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Finding humility in the hills

Dear Editors,

Mountains have been teaching difficult lessons for as long as people have been exploring them. This was especially true last winter in the mountains of southern British Columbia, where more people died in avalanches than in any time in recent history. As a backcountry skier and visitor to a hut in the South Kootenays, as these mountains are known, I have spent a lot of time contemplating what lesson I could take from this. The conclusion I reached is this: When dealing with powerful forces and consequences, act with humility. I think this is a timely lesson for all of us.

President Bush recognized the importance of humility during the 2000 presidential campaign when he said, "If we're an arrogant nation, they'll resent us. If we're a humble nation but strong, they'll welcome us."

Yet for all the campaign promise, I think that as a nation we have forgotten a key part of humility, particularly in the face of our overwhelming military power: We cannot control everything. Spending time in the same mountains that claimed the lives of so many good people gave me time to reflect on the importance of this whether deciding if a slope was safe to ski, or promoting regime change on the other side of the planet.

I did not know the people who died in British Columbia and do not mean to judge them or their decisions in any way. However, their deaths, and the media coverage of them, served as the context for my trip this year. As I packed my gear, flew deep into the snow-choked mountains, climbed the ridges and skied the slopes, I was thinking about these people who lost their lives doing the same thing I was doing. I needed to make some sense out of their loss.

At the time, our nation's military was perched on Baghdad's doorstep, and Saddam Hussein was facing the last days of his regime. Today, his reign has ended and the U.S. military is trying to bring peace to Iraq. At the same time, we are beginning to turn our focus to other sources of instability in the Middle East. Acting with humility is as important today as it was a month ago.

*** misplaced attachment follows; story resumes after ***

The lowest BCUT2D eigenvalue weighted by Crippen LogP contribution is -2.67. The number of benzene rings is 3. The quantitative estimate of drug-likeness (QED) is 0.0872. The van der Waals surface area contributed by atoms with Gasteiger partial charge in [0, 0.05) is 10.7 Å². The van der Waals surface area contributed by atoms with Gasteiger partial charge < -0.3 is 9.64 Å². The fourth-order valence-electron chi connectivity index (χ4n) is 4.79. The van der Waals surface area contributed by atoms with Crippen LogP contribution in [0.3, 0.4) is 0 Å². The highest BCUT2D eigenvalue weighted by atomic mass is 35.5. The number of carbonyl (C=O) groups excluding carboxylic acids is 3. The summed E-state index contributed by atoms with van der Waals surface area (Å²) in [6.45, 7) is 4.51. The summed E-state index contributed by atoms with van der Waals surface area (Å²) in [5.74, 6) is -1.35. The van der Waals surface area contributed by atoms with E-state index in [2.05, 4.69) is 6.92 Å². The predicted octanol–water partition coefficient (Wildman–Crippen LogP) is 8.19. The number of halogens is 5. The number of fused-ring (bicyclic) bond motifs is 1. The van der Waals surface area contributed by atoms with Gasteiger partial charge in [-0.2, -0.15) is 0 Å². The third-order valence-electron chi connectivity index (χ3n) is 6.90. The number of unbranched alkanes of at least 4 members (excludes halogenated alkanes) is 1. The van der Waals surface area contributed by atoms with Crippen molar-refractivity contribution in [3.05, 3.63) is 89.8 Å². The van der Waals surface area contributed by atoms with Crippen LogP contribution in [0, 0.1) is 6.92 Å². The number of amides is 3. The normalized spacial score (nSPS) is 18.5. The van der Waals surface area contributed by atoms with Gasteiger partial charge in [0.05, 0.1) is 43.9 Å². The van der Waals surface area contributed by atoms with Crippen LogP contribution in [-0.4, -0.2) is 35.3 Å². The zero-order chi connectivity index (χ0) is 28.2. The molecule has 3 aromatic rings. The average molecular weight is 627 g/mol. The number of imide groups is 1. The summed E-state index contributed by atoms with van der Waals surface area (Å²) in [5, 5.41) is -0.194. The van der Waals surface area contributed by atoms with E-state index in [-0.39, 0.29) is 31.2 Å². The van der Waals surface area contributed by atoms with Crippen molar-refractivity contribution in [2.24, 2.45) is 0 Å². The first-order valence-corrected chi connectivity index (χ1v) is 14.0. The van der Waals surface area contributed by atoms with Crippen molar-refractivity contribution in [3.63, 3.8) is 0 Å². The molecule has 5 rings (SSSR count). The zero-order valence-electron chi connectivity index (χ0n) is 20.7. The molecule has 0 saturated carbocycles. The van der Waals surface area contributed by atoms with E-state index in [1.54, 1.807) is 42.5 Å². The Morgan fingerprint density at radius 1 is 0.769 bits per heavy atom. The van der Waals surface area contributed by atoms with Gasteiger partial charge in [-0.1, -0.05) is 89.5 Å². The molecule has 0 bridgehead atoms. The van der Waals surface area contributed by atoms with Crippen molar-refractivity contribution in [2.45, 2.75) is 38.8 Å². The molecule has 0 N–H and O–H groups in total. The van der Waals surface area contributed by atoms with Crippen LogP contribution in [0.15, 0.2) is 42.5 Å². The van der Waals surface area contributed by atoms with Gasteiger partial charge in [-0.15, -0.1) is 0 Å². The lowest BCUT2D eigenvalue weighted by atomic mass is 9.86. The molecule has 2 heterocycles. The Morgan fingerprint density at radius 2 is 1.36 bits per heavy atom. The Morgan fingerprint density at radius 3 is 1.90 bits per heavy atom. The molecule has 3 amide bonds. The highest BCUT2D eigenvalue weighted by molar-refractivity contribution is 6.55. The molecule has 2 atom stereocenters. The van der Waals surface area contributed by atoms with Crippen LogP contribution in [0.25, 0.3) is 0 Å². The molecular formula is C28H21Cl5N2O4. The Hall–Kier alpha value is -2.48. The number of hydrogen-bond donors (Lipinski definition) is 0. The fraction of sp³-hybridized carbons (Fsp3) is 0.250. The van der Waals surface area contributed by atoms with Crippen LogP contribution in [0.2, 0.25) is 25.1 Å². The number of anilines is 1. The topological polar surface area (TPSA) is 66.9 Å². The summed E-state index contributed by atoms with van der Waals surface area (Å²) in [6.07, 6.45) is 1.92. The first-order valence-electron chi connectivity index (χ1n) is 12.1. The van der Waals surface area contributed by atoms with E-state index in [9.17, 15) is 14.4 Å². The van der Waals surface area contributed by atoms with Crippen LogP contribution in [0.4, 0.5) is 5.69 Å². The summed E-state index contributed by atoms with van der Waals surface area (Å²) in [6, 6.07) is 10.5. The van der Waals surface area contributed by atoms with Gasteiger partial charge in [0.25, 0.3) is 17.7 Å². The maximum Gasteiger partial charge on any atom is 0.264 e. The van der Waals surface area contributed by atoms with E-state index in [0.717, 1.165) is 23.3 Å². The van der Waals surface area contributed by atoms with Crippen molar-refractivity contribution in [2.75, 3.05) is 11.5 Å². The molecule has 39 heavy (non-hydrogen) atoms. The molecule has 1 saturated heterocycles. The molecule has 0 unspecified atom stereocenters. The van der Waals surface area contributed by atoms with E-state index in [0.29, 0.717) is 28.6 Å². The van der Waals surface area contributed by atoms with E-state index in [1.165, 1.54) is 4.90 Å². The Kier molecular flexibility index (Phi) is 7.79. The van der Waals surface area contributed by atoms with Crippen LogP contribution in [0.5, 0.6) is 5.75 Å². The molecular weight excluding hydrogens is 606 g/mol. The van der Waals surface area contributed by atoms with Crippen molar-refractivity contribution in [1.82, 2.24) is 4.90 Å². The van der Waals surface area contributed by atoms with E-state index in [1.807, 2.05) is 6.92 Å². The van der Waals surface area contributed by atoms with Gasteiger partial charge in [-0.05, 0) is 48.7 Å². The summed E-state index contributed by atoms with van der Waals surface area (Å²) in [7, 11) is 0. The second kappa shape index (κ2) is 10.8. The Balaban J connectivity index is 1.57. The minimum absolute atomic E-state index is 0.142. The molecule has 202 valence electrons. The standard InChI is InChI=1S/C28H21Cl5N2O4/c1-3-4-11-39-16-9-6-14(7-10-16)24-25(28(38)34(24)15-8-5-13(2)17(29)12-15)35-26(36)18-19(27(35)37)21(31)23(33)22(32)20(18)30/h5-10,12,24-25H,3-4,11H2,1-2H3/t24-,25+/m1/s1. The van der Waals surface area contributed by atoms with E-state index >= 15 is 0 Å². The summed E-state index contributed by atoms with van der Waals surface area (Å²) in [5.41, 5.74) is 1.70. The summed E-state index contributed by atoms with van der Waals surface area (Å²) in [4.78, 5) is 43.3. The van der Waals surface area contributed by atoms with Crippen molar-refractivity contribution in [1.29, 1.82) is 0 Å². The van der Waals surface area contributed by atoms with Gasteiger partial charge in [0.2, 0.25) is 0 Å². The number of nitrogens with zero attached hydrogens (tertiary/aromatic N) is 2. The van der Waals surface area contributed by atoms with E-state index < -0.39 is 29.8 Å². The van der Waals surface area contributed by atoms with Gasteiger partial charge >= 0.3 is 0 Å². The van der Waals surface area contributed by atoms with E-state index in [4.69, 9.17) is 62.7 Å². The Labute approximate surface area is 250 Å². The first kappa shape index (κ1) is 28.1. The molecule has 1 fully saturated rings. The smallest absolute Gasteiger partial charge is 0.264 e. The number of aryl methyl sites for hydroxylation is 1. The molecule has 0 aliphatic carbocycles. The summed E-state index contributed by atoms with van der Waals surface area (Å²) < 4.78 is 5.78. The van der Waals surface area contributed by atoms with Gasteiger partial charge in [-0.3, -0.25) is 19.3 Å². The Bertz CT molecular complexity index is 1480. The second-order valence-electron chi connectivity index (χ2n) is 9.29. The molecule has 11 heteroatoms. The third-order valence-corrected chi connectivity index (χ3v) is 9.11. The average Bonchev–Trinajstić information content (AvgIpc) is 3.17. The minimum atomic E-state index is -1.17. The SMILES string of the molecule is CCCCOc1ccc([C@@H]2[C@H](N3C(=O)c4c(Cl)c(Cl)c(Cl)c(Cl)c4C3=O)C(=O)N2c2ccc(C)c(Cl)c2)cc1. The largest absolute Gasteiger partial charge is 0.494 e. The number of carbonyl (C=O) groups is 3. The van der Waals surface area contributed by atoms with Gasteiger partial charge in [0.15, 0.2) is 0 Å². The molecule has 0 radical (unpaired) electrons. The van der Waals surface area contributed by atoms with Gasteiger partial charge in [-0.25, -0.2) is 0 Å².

Slowly climbing an avalanche-prone slope, one step at a time, provides plenty of opportunity to think. Basically, it is an exercise in faith. To ski safely in the backcountry, it is important to learn to identify the clues that the mountains offer about the snow's stability. But no matter how experienced a person is, there are always elements of uncertainty. This is why a bit of faith is required and why it is important to be willing to change your mind and revise your actions.

This willingness to reconsider is the crux of acting with humility. Commenting on the war in Iraq from his headquarters in Dharamsala, India, the Dalai Lama asked, "What can we do when big powers have already made up their minds?" What the Dalai Lama recognized is that the U.S. administration was acting in an atmosphere that was not interested in debate, that did not welcome contradictory information and that was not open to reconsidering its long-since forgone conclusions.

When backcountry skiing, behaving this way is fundamentally risky and inappropriate. This is also true in foreign policy even more so as the military campaign in Iraq appears to be winding down. In effect, the U.S. has just skied a steep, avalanche-prone slope and lived to tell about it. Not every slope avalanches every time. However, if the lesson we take away from this experience is that ignoring input from our allies, acting unilaterally and squelching debate is the best policy, I fear we are setting ourselves up for a difficult lesson in the future.

I believe we can learn from the mountains. We must listen to new information, encourage debate and ask the difficult questions. In the end, our decisions always involve uncertain outcomes. The avalanche deaths this year serve as a tragic reminder of this. Yet for me, they serve as a lesson about the importance of humility. It is a lesson I believe we should all take to heart.

Brad Kahn, via e-mail






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